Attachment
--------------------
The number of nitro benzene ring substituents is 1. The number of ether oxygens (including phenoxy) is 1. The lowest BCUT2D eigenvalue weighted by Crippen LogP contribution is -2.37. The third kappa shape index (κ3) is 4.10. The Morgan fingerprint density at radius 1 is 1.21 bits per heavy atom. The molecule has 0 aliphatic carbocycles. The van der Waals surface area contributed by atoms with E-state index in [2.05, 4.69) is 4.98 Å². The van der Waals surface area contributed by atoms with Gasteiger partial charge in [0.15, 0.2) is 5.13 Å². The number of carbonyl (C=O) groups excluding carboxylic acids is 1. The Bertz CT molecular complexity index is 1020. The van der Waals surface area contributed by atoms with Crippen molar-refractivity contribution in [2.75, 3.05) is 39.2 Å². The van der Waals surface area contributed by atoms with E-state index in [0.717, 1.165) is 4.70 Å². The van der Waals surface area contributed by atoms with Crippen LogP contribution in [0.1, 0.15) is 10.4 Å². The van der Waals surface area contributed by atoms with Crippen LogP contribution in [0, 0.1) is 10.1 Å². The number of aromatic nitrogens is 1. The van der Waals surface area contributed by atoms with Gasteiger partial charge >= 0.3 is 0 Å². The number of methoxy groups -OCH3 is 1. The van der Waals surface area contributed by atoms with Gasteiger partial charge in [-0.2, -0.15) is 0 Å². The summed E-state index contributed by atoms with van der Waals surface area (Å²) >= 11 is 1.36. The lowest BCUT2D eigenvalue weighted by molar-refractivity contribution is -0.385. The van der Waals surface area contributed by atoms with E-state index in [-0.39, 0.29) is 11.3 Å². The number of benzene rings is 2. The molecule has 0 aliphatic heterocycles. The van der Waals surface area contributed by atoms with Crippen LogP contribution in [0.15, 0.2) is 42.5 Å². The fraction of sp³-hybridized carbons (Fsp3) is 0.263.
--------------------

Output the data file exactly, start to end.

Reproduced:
The number of nitro benzene ring substituents is 1. The number of ether oxygens (including phenoxy) is 1. The lowest BCUT2D eigenvalue weighted by Crippen LogP contribution is -2.37. The third kappa shape index (κ3) is 4.10. The Morgan fingerprint density at radius 1 is 1.21 bits per heavy atom. The molecule has 0 aliphatic carbocycles. The van der Waals surface area contributed by atoms with E-state index in [2.05, 4.69) is 4.98 Å². The van der Waals surface area contributed by atoms with Gasteiger partial charge in [0.15, 0.2) is 5.13 Å². The number of carbonyl (C=O) groups excluding carboxylic acids is 1. The Bertz CT molecular complexity index is 1020. The van der Waals surface area contributed by atoms with Crippen molar-refractivity contribution in [2.75, 3.05) is 39.2 Å². The van der Waals surface area contributed by atoms with E-state index in [0.717, 1.165) is 4.70 Å². The van der Waals surface area contributed by atoms with Crippen LogP contribution in [0.1, 0.15) is 10.4 Å². The van der Waals surface area contributed by atoms with Crippen LogP contribution in [0, 0.1) is 10.1 Å². The number of aromatic nitrogens is 1. The van der Waals surface area contributed by atoms with Gasteiger partial charge >= 0.3 is 0 Å². The number of methoxy groups -OCH3 is 1. The van der Waals surface area contributed by atoms with Gasteiger partial charge in [-0.2, -0.15) is 0 Å². The summed E-state index contributed by atoms with van der Waals surface area (Å²) >= 11 is 1.36. The lowest BCUT2D eigenvalue weighted by molar-refractivity contribution is -0.385. The van der Waals surface area contributed by atoms with E-state index in [-0.39, 0.29) is 11.3 Å². The number of benzene rings is 2. The molecule has 0 aliphatic heterocycles. The van der Waals surface area contributed by atoms with Crippen LogP contribution in [0.15, 0.2) is 42.5 Å². The fraction of sp³-hybridized carbons (Fsp3) is 0.263.